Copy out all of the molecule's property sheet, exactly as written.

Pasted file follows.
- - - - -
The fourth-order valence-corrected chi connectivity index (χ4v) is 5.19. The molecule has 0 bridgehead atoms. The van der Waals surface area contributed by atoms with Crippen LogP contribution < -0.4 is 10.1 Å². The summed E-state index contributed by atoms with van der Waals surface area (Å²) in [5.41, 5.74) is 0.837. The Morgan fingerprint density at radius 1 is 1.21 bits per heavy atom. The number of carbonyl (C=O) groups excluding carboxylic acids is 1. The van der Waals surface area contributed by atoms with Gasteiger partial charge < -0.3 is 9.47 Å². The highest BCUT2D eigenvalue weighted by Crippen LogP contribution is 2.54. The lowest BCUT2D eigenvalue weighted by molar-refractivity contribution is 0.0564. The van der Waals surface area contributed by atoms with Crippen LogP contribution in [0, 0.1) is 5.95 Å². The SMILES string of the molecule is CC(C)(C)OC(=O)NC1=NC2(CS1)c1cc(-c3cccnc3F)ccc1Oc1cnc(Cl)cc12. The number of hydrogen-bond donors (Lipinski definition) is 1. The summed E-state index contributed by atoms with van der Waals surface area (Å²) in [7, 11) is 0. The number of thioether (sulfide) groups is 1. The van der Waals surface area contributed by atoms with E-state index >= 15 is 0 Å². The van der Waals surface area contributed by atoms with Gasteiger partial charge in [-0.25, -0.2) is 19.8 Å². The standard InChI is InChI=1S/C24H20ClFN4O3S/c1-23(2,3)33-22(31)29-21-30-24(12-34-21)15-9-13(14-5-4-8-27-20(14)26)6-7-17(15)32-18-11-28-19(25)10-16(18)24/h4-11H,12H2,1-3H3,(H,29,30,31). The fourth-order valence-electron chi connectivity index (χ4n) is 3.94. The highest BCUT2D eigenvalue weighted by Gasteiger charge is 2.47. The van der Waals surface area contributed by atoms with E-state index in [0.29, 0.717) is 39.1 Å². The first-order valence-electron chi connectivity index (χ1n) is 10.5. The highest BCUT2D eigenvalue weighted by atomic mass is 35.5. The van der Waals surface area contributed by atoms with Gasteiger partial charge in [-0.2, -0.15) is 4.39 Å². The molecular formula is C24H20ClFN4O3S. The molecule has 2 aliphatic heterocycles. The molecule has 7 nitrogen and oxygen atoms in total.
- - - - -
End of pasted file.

The fourth-order valence-corrected chi connectivity index (χ4v) is 5.19. The molecule has 0 bridgehead atoms. The van der Waals surface area contributed by atoms with Crippen LogP contribution < -0.4 is 10.1 Å². The summed E-state index contributed by atoms with van der Waals surface area (Å²) in [5.41, 5.74) is 0.837. The Morgan fingerprint density at radius 1 is 1.21 bits per heavy atom. The number of carbonyl (C=O) groups excluding carboxylic acids is 1. The van der Waals surface area contributed by atoms with Gasteiger partial charge < -0.3 is 9.47 Å². The highest BCUT2D eigenvalue weighted by Crippen LogP contribution is 2.54. The lowest BCUT2D eigenvalue weighted by molar-refractivity contribution is 0.0564. The van der Waals surface area contributed by atoms with Crippen LogP contribution in [0, 0.1) is 5.95 Å². The SMILES string of the molecule is CC(C)(C)OC(=O)NC1=NC2(CS1)c1cc(-c3cccnc3F)ccc1Oc1cnc(Cl)cc12. The number of hydrogen-bond donors (Lipinski definition) is 1. The summed E-state index contributed by atoms with van der Waals surface area (Å²) in [7, 11) is 0. The number of thioether (sulfide) groups is 1. The van der Waals surface area contributed by atoms with E-state index >= 15 is 0 Å². The van der Waals surface area contributed by atoms with Gasteiger partial charge in [-0.25, -0.2) is 19.8 Å². The standard InChI is InChI=1S/C24H20ClFN4O3S/c1-23(2,3)33-22(31)29-21-30-24(12-34-21)15-9-13(14-5-4-8-27-20(14)26)6-7-17(15)32-18-11-28-19(25)10-16(18)24/h4-11H,12H2,1-3H3,(H,29,30,31). The fourth-order valence-electron chi connectivity index (χ4n) is 3.94. The highest BCUT2D eigenvalue weighted by Gasteiger charge is 2.47. The van der Waals surface area contributed by atoms with E-state index in [0.29, 0.717) is 39.1 Å². The first-order valence-electron chi connectivity index (χ1n) is 10.5. The highest BCUT2D eigenvalue weighted by atomic mass is 35.5. The van der Waals surface area contributed by atoms with Gasteiger partial charge in [-0.2, -0.15) is 4.39 Å². The molecular formula is C24H20ClFN4O3S. The molecule has 2 aliphatic heterocycles. The molecule has 7 nitrogen and oxygen atoms in total.